The clan system formed the basis of society up to the 17th century. In 1500 most of Ireland was still under control of independent clan chiefs and lords. But by 1542, Henry VIII had begun the process of conquering Ireland for the English Crown by ending the Gaelic social order of self-governing kinship groups and declaring himself King of Ireland.
The plan was to force all Irish lords to surrender to the Crown and then they would receive title to their lands by Royal Charter, making Ireland a Kingdom rather than a Lordship as previously. But Henry had not anticipated the widespread resistance to the English rule from the Irish.
The Tudors had intended for the Gaelic upper classes to become loyal subjects, abandon what they considered to be their ‘barbarous’ Irish ways, and gradually become assimilated into the English aristocracy. But the chiefs of the Irish Clans were not going down without a fight!
It was after the Second Desmond Rebellion of 1579-1583 that a new tactic was introduced in the form of plantations. This was the process of seizing Irish lands and settling them with English colonists. The continued resistance to the English rule resulted in the dispossession of most of the native landowning class in Ireland.
The English hold over the country became solidified after the defeat of Hugh O’Neill in the Nine Years War, and officially the old Irish Clans social system was abolished. The senior Gaelic Chiefs left Ireland in 1607 to recruit support, but remained in Rome after this campaign failed. At this point the English authorities successfully disarmed the native clans and their lordships.
The Remaining Legacy of the Irish Clans
Life appeared to change a lot in Ireland in the new century. With the new settlers introducing new methods of farming and industry, and the end of feuding, raiding and maintaining private armies. The Irish language was also no longer used in official business, although it did still remain the language of almost all the people, and Irish customs and dress were discouraged.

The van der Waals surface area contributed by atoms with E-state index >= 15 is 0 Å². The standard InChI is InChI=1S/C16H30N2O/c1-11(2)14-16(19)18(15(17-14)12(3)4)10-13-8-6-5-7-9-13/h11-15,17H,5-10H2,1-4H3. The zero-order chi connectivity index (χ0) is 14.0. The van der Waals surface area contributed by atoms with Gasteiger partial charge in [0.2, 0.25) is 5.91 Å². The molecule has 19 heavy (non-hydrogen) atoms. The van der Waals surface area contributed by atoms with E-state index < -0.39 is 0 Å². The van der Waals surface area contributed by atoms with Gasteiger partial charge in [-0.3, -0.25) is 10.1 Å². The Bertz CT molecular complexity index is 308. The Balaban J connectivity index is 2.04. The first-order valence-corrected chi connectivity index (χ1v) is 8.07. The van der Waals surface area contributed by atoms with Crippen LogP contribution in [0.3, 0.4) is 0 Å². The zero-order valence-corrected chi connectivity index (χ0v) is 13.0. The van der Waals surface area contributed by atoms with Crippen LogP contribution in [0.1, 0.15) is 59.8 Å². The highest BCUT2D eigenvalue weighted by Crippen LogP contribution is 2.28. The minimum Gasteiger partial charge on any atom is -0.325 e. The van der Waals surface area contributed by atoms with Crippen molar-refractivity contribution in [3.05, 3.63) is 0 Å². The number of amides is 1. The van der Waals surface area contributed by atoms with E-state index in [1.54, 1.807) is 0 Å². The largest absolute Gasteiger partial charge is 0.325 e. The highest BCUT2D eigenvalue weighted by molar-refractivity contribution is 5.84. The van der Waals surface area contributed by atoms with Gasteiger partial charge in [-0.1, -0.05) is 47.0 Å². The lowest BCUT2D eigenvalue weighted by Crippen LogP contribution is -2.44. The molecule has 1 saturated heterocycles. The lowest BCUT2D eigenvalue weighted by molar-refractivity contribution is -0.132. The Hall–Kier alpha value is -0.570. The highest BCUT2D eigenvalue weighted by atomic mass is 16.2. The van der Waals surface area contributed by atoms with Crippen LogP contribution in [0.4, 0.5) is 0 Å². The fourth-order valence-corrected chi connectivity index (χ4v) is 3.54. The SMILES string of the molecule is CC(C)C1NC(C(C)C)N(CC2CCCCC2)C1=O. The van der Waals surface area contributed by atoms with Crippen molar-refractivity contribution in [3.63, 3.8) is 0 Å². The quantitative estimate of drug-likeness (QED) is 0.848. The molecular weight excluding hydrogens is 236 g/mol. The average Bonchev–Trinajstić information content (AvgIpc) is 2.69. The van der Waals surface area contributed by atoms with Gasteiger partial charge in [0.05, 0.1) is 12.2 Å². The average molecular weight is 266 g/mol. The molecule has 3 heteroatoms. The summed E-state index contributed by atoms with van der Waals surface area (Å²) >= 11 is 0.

However, it seems it would take a lot more than this to dampen the spirits of the Irish Clans. Many private historical documents record estates and living conditions where little changed behind closed doors.
The first modern Irish Clans were reformed during the 20th century. Today you can find such groups organised in Ireland, and also in every continent around the world.
In 1989 an independent organisation, Clans of Ireland, was formed, with the purpose of creating and maintaining a Register of Clans. This can be consulted on the organisation’s website. Many independent Irish clan societies have sprung up off of the back of this, and they have a huge international affiliation, with membership from across the globe.
Many people with Irish descent can enjoy tracing their lineage for the purposes of helping others with preserving history, culture, and the pursuit of genealogy. Do you know the full story of your heritage? With over 240 reported Irish Clans, there’s a good chance you can find your own familial link!
Click this link here to check out a complete list of all the Irish Clans.